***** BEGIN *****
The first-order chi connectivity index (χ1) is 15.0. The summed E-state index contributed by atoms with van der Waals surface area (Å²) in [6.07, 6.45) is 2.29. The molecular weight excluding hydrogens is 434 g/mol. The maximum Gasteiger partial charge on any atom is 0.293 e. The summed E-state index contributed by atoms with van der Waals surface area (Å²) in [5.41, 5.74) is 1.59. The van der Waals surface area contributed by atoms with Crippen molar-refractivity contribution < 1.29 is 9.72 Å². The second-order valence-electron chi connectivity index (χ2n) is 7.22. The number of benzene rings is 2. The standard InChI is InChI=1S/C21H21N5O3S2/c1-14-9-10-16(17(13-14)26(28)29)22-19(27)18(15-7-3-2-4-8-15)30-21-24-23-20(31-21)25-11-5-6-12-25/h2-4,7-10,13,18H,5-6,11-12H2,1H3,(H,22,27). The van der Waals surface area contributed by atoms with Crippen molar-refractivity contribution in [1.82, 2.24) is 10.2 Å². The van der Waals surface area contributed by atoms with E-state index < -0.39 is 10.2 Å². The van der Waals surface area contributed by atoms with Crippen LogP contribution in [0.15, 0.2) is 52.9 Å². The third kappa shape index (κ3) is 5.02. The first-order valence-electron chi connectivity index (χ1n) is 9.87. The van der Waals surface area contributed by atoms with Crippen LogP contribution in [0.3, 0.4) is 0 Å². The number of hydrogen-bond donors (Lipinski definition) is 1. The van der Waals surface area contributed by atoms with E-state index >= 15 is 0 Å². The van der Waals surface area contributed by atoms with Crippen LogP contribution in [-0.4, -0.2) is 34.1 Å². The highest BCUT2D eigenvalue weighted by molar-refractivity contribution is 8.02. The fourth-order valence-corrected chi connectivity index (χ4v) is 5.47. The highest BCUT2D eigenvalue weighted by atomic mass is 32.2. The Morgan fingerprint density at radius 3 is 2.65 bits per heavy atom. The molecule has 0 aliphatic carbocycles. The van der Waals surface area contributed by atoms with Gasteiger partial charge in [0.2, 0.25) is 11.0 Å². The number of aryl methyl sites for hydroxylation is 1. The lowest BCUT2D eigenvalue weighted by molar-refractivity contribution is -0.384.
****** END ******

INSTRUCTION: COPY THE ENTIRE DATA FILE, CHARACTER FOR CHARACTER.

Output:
The first-order chi connectivity index (χ1) is 15.0. The summed E-state index contributed by atoms with van der Waals surface area (Å²) in [6.07, 6.45) is 2.29. The molecular weight excluding hydrogens is 434 g/mol. The maximum Gasteiger partial charge on any atom is 0.293 e. The summed E-state index contributed by atoms with van der Waals surface area (Å²) in [5.41, 5.74) is 1.59. The van der Waals surface area contributed by atoms with Crippen molar-refractivity contribution < 1.29 is 9.72 Å². The second-order valence-electron chi connectivity index (χ2n) is 7.22. The number of benzene rings is 2. The standard InChI is InChI=1S/C21H21N5O3S2/c1-14-9-10-16(17(13-14)26(28)29)22-19(27)18(15-7-3-2-4-8-15)30-21-24-23-20(31-21)25-11-5-6-12-25/h2-4,7-10,13,18H,5-6,11-12H2,1H3,(H,22,27). The van der Waals surface area contributed by atoms with Crippen molar-refractivity contribution in [1.82, 2.24) is 10.2 Å². The van der Waals surface area contributed by atoms with E-state index < -0.39 is 10.2 Å². The van der Waals surface area contributed by atoms with Crippen LogP contribution in [0.15, 0.2) is 52.9 Å². The third kappa shape index (κ3) is 5.02. The first-order valence-electron chi connectivity index (χ1n) is 9.87. The van der Waals surface area contributed by atoms with Crippen LogP contribution in [0.3, 0.4) is 0 Å². The number of hydrogen-bond donors (Lipinski definition) is 1. The van der Waals surface area contributed by atoms with E-state index >= 15 is 0 Å². The van der Waals surface area contributed by atoms with Crippen LogP contribution in [-0.4, -0.2) is 34.1 Å². The highest BCUT2D eigenvalue weighted by molar-refractivity contribution is 8.02. The fourth-order valence-corrected chi connectivity index (χ4v) is 5.47. The highest BCUT2D eigenvalue weighted by atomic mass is 32.2. The Morgan fingerprint density at radius 3 is 2.65 bits per heavy atom. The molecule has 0 aliphatic carbocycles. The van der Waals surface area contributed by atoms with Gasteiger partial charge in [0.2, 0.25) is 11.0 Å². The number of aryl methyl sites for hydroxylation is 1. The lowest BCUT2D eigenvalue weighted by molar-refractivity contribution is -0.384.